Radio is now broadcast in a variety of ways. Analogue is the system used since the 1920s, with a significant quality boost in the 1960s when FM radio was introduced. Digital Audio Broadcast, or DAB for short, was introduced in the 1990s. Digital broadcasting is more efficient and takes up less space on the frequency band, allowing more stations to be broadcast. You can also listen to digital stations on your TV and the internet.
For further performance information on these radios, and test reports on a wider range of DAB radios, see Which? - Digital radio reviews (subscription fees apply).
We also tested digital radios in 2009 with funding from the Royal National Institute of Blind People (RNIB). Many of these radios are still available and are included in this report. All prices were updated in August 2011.
Most traditional stations are broadcast in both analogue and digital, but there are lots of digital stations you can't get on analogue, and some local analogue stations that have not gone digital. Although there has been no Government announcement to switch off the analogue signal anytime soon, digital radio has arrived and will be the future.
So what are the advantages of digital?
- There are lots of digital stations. They include the traditional stations you get on analogue plus extra BBC and commercial national stations and many local ones. Depending on where you live you could get up to 30 on a DAB radio, or over 50 in the London area with all its local stations.
- Stations are listed by name on a screen as you tune, which is helpful if you are sighted.
- Depending on model, you can get information on screen about the station and programme you are listening to.
- No more background hiss during a programme.
- New features are available like pause and rewind live radio and, on the more expensive models, recording.
- Most DAB radios have built-in analogue tuners, which is important for receiving some local and community radio stations.
What are the disadvantages?
- If the digital signal is very weak, you get no reception at all.
- Tuning the radio or using some of its features may be difficult if you cannot see information on its screen.
Buying a digital radio
This guide provides information about how digital radio works and what to look for in a radio. For the radios that did best in all our tests, see Recommended Radios.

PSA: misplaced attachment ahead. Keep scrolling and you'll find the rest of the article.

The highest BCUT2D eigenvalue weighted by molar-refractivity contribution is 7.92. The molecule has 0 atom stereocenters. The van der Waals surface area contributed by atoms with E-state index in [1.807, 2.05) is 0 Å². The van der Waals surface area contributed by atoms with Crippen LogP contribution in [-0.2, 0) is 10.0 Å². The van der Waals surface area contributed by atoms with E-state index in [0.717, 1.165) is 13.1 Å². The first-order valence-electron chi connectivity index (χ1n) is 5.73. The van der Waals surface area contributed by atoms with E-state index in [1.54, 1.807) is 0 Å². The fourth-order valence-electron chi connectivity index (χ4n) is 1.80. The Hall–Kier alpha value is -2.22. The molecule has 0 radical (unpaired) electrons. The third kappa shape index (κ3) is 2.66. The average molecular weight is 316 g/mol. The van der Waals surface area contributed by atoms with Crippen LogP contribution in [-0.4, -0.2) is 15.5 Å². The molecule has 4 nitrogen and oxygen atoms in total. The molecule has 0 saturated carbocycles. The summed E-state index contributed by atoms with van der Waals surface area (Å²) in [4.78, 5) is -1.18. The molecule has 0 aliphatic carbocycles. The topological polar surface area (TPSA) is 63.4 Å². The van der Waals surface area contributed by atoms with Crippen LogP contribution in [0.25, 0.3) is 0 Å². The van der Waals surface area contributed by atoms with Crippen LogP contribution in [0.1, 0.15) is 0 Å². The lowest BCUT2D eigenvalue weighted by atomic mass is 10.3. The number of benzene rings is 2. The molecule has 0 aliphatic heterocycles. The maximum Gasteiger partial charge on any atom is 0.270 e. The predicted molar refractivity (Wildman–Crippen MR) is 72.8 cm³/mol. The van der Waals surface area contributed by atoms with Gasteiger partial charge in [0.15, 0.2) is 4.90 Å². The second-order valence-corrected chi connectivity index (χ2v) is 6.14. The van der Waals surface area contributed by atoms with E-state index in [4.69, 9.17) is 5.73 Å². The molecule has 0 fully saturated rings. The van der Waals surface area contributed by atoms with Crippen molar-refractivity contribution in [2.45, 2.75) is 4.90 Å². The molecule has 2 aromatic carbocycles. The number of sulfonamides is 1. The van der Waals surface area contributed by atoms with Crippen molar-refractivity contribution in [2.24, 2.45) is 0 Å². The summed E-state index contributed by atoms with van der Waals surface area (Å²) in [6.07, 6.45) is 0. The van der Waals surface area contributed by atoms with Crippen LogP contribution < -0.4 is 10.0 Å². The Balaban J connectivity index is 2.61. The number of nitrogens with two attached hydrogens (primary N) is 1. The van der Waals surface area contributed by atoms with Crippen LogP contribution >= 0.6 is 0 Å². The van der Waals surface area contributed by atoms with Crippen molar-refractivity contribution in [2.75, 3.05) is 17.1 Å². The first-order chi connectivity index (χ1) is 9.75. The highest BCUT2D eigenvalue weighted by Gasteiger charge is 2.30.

If you want to consider a wider range of radios, we suggest that you read our guides to features and performance first. This will help you to know what difference the options make, when you compare the test reports for each radio we tested. One important difference, particularly if you are blind, is the ways digital radios are tuned (see Tuning in for more on this).
Around nine out of ten of us should be able to receive digital radio signals where we live. Check out which stations you can receive in your area by using an online postcode checker such as Digital One's postcode search or see Contacts. As well as telling you the strength of signal in your area, they list the various radio stations you are likely to receive.
Of course they can't tell you how good the signal will be inside your home. If you live in a basement and have always had problems with radio reception, digital won't solve your problems. Buy from somewhere that will take back a radio if you really can't get a signal at home. First, try it around the room - for instance, by windows or on a high shelf and away from metal surfaces, where it has more chance of picking up a signal. If this doesn't work, think about an external aerial.
Alternative ways to get digital radio
If you can't get a digital radio signal where you live, there are other ways to listen to digital radio, but we have not assessed their ease of use.
- Digital TV - whether terrestrial, satellite, cable or telephone-based, it carries radio stations. But note that listening to radio on a digital TV uses a lot more power than any digital radio we have tested. If you get digital TV via a set-top box or digital TV recorder, you can connect this directly to your hi-fi and switch the TV off, to reduce energy use.
- Over the internet - on a computer via a computer card or a plugged-in DAB receiver.
- On an internet radio. You don't need a computer, as the radios are complete in themselves, but you do need a broadband connection and a home Wi-Fi network as the radio signal comes through this rather than through the aerial. You get access to many more stations in this way, since they don't depend on what signals are broadcast locally, and also the BBC listen again service.
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Last updated: August 2011
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